A four-word elaborate expression is an idiom that is composed of four monosyllabic words; thus, it is named a ‘four-syllable word’ or a ‘four-syllable compound’ by some linguists.
Examples of four-word elaborate expressions in Standard Thai are as follows:
(1) yu¿u dii kin dii staygoodeat good ‘to be well-off’
(2) kin kha Áaw kin plaa eat rice eat fish to eat (rice)
(3) tham ra Áy thaÂy naa make farm plough rice paddy ‘to do rice-farming’
(4) yu¿u yen pen su¿k stay cool stay happy ‘to live happily’
(5) he Ân na Áa he Ân taa see face see eye ‘to see (somebody’s face)’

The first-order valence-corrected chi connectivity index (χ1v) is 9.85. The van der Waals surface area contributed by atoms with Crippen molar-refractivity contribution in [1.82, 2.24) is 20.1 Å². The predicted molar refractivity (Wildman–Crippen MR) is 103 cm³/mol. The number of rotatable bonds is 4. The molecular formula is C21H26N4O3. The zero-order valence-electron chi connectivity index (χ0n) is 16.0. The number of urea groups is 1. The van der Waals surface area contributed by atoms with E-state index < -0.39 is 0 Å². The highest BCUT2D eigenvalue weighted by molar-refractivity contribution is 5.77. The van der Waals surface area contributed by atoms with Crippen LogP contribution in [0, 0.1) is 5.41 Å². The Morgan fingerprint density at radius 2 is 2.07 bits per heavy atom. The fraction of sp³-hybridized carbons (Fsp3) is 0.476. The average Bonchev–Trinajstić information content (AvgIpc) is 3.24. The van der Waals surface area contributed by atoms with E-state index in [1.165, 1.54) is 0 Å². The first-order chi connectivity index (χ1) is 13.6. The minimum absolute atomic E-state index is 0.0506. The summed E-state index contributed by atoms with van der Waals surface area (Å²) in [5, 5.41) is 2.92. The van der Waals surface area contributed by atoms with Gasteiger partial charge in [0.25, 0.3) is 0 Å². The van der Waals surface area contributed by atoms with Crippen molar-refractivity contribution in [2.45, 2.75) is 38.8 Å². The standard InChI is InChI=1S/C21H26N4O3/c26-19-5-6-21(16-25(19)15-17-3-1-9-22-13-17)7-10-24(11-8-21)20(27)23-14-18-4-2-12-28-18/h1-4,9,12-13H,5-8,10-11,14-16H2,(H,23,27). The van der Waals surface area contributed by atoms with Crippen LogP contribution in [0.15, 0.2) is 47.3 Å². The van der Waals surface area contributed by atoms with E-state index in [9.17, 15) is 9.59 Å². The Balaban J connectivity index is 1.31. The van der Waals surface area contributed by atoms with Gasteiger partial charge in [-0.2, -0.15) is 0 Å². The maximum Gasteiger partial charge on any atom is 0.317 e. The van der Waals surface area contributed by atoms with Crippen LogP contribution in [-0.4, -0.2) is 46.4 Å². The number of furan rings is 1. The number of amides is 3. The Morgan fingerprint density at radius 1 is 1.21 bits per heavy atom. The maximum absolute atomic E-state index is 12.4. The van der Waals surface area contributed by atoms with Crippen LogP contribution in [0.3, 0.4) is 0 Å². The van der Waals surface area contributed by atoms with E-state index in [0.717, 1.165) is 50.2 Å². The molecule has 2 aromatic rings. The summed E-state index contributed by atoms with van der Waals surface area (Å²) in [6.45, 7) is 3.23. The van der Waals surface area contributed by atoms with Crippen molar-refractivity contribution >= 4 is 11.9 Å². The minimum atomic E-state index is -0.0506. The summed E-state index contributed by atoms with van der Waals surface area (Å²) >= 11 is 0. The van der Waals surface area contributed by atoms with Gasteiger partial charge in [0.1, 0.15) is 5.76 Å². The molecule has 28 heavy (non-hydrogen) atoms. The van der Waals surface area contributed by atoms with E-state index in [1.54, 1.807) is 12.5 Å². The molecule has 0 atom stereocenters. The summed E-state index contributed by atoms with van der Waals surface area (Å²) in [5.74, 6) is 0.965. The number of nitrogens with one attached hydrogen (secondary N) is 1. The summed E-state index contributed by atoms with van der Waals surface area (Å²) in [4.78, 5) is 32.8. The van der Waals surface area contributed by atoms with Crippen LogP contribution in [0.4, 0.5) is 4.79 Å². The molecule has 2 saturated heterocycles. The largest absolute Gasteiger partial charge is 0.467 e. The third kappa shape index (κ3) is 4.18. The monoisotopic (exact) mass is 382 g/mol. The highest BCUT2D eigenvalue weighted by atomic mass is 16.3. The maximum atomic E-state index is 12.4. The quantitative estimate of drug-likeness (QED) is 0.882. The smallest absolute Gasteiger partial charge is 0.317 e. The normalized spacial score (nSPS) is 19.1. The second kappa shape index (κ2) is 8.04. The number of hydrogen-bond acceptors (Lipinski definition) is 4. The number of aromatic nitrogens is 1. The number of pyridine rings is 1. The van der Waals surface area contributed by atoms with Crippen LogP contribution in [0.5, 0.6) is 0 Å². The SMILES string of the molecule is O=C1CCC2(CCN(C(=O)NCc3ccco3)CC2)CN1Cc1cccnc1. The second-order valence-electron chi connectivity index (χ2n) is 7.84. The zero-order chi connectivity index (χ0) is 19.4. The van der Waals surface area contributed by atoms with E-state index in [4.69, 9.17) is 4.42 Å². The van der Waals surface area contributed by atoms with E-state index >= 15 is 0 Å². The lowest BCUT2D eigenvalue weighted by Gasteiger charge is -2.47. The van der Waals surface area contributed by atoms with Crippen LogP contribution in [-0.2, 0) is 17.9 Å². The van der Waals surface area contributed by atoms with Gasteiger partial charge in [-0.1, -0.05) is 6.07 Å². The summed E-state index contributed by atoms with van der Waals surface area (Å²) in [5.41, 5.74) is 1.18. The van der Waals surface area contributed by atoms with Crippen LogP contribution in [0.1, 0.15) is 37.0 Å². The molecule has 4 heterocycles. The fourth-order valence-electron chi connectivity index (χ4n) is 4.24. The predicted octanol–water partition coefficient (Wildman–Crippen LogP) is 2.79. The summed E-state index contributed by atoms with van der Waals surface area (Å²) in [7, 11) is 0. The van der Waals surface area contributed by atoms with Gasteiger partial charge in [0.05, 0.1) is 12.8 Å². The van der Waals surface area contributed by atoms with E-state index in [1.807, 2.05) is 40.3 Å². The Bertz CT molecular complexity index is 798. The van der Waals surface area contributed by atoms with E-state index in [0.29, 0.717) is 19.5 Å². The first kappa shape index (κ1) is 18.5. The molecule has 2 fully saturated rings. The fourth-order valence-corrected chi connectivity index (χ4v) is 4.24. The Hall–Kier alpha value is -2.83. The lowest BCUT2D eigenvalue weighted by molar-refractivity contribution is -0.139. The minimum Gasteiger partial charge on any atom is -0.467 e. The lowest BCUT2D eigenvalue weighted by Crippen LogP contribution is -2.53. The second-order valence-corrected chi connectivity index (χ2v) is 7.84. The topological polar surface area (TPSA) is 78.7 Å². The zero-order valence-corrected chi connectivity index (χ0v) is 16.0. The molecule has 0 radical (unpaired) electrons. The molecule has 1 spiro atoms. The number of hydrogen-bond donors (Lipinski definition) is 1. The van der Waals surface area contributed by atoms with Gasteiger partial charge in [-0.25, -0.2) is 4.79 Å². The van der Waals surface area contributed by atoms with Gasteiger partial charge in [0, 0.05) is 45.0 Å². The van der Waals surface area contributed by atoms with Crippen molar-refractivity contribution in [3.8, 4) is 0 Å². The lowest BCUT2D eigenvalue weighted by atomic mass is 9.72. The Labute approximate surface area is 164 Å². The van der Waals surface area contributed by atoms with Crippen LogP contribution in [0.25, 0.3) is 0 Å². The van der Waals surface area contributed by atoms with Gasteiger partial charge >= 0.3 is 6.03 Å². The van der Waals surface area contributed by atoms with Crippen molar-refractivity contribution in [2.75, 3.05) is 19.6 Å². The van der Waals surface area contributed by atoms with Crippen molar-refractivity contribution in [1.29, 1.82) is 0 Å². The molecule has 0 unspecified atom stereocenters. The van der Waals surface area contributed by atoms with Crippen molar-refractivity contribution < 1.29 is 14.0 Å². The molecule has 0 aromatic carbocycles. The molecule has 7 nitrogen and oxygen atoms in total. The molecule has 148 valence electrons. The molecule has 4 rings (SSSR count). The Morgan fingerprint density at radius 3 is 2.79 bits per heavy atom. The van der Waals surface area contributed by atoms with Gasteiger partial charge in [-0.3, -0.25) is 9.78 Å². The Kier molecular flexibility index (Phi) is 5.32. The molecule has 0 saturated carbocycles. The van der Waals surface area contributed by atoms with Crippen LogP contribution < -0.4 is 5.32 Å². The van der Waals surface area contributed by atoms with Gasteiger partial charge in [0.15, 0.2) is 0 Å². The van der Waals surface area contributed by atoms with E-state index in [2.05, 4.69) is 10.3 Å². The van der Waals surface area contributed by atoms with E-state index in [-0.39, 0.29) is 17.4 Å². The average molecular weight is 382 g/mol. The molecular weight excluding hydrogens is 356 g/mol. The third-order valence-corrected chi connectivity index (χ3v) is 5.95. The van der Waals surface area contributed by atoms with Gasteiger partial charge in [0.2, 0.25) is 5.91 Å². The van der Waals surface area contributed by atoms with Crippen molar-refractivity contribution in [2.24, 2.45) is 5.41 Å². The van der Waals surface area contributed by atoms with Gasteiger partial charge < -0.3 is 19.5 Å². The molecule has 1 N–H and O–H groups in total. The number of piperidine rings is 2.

(6) chaay ci1 yiÂ1 th(½( man true woman real ‘a real man or woman’
(7) bu¿k pa ¿a fa ¿a do1 invade forest go through forest ‘to go through a forest; to brave danger or hardship’
(8) khoÂn lu½k khoÂn pho1 hair get up hair swell ‘to have hair stand on end; to be frightened’
(9) ce¿p tho½o1 khoÁo1 cay hurt stomach irritate heart
‘to be hurt’
(10) ce¿p kha Áy da Áay pu¿ay hurt fever get illness ‘to be sick’
Expressions shown above are labeled differently by different scholars. Haas (1964: xvii) named them ‘elaborate expressions’. According to her, such expressions
are frequently based on compounds… and are expanded by repeating a part of the compound and adding a new part, by inserting a syllable for the sake of rhyme, or by inserting a syllable with some vague semantic relation to one of the original parts.